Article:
Hidden Figures was nominated for Best Picture, Best Supporting Actress for Octavia Spencer, and Best Adapted Screenplay at this year’s Academy Awards. Based on real events, and real African-American women, the film chronicles their work at NASA when the push to get a man into space was a priority.
It was 1961, and a number of African-American women were employed at Langley as mathematicians. Remember this was pre-computer era; in fact, IBM was just delivering the first computer system to NASA at this time.
The Russians were the first to get a man as well as that little dog into space, and the U. S. needed to follow suit promptly. This was the Cold War, and the fear of Russian missiles aimed down on America from space was a very real fear.
Al Harrison (Kevin Costner) is the chief of the program, supervising a team of white males until math genius Katherine Johnson (Taraji Henson) comes on board. Her two closest friends also work at NASA, Dorothy Vaughan (Octavia Spencer), and Mary Jackson (Janelle Monae). Civil rights for blacks in America is in the forefront, and the struggle does not omit the women who work in a predominantly while male world in the space program.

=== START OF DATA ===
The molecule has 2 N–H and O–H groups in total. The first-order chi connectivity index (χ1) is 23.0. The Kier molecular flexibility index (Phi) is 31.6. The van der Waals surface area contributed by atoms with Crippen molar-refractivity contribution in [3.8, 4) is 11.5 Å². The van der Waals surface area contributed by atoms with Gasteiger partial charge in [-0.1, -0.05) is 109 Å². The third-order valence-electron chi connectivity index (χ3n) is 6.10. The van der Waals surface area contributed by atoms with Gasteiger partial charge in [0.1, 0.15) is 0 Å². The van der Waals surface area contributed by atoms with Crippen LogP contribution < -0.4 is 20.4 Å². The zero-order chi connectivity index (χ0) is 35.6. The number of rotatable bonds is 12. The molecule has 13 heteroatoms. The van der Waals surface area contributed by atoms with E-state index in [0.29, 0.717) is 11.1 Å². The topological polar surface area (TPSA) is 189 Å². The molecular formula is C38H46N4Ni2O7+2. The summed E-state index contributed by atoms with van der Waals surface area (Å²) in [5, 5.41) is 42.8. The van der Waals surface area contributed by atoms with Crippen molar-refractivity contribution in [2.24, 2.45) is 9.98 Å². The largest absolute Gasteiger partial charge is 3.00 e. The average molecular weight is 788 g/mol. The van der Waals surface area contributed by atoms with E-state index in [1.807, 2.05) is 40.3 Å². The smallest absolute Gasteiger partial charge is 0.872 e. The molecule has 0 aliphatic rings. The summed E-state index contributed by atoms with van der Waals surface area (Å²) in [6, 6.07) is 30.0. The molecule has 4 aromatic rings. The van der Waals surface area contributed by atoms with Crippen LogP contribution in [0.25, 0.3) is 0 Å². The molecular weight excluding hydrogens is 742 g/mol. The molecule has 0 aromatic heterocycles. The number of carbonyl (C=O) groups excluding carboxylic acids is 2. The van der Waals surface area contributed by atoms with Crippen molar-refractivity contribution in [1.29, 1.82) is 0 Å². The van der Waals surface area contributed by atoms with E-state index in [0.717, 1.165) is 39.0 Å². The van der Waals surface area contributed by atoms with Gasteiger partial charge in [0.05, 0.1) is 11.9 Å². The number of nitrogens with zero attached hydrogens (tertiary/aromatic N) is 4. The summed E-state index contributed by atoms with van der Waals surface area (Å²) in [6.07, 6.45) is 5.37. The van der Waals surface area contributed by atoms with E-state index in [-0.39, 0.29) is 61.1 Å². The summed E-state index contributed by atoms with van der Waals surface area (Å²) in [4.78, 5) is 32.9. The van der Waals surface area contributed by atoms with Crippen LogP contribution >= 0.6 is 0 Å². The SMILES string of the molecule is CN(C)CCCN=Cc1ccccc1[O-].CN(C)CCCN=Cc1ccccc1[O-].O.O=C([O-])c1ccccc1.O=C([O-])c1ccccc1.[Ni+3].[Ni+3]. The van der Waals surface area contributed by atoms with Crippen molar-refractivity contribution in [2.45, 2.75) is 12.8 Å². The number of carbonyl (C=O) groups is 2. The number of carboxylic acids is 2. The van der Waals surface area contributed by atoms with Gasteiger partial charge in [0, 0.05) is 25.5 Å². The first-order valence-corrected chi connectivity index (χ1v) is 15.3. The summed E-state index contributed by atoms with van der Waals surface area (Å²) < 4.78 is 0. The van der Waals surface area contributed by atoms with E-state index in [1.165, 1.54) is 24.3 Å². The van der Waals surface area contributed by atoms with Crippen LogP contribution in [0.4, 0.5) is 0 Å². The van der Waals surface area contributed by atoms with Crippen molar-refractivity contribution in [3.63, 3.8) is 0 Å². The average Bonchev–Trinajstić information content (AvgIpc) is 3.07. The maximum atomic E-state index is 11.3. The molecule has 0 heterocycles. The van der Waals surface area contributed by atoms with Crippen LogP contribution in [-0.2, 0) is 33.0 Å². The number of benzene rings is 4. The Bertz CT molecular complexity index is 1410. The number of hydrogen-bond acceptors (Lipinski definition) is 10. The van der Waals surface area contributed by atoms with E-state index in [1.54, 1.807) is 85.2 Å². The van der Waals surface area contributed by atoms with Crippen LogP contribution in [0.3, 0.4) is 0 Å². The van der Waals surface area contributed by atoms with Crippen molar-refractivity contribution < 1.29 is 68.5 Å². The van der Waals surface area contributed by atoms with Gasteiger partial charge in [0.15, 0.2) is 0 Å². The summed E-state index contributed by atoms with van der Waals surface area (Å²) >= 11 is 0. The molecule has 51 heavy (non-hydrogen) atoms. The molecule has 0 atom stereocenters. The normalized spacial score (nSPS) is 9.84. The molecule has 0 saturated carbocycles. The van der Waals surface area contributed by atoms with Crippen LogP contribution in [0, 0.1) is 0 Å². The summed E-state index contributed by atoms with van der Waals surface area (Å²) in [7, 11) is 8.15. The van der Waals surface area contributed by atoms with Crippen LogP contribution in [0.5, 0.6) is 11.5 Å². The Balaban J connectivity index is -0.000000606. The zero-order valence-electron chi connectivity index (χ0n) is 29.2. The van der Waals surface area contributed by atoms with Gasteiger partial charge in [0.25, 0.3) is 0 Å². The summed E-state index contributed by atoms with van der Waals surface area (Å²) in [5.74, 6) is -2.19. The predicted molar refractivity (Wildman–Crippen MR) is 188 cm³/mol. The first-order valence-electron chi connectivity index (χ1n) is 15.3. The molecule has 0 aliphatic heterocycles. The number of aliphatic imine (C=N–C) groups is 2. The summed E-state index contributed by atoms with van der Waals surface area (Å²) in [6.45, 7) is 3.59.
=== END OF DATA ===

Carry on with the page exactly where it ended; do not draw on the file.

The chipping away at prejudice and degrading practices is depicted for all the women, and it’s really a mutual enlightening for the management and coworkers of the women. I’m not going to go into detail on this because you need to see it happening for yourself in this film.
The other thing I found fascinating was these scientists and mathematicians put John Glenn (Glen Powell) into orbit around the earth without computers! All using calculating machines, pencils and paper, huge equations that certainly did not make sense to me on gigantic chalkboards. The extent to which they persevered and made it work is incredible.
Dorothy and Mary take their careers into their own hands and strive to further educate themselves. These women are shining examples for all little girls to see, so they too can believe in themselves and not ever give up.
They were not unlike most women today who have to juggle work and children either. Added in is the discrimination that was rampant and waiting to be torn down.
The film is rated PG for thematic elements and some language. The costume design and settings were authentically crafted. I loved seeing all those rows of now vintage automobiles in the Langley parking lot, and the clothing the women wore was a blast from the past. Skirts and heels, and the men all wore suits. Sometimes I really long for those days when even to go to the grocery store, people dressed like they deserved respect.
It is sad that discrimination and prejudice are still undercurrents of American society. Although some things have changed, there is much still to be done. This film and others like it brings to awareness the inestimable contributions of those women of color that until now have been Hidden Figures.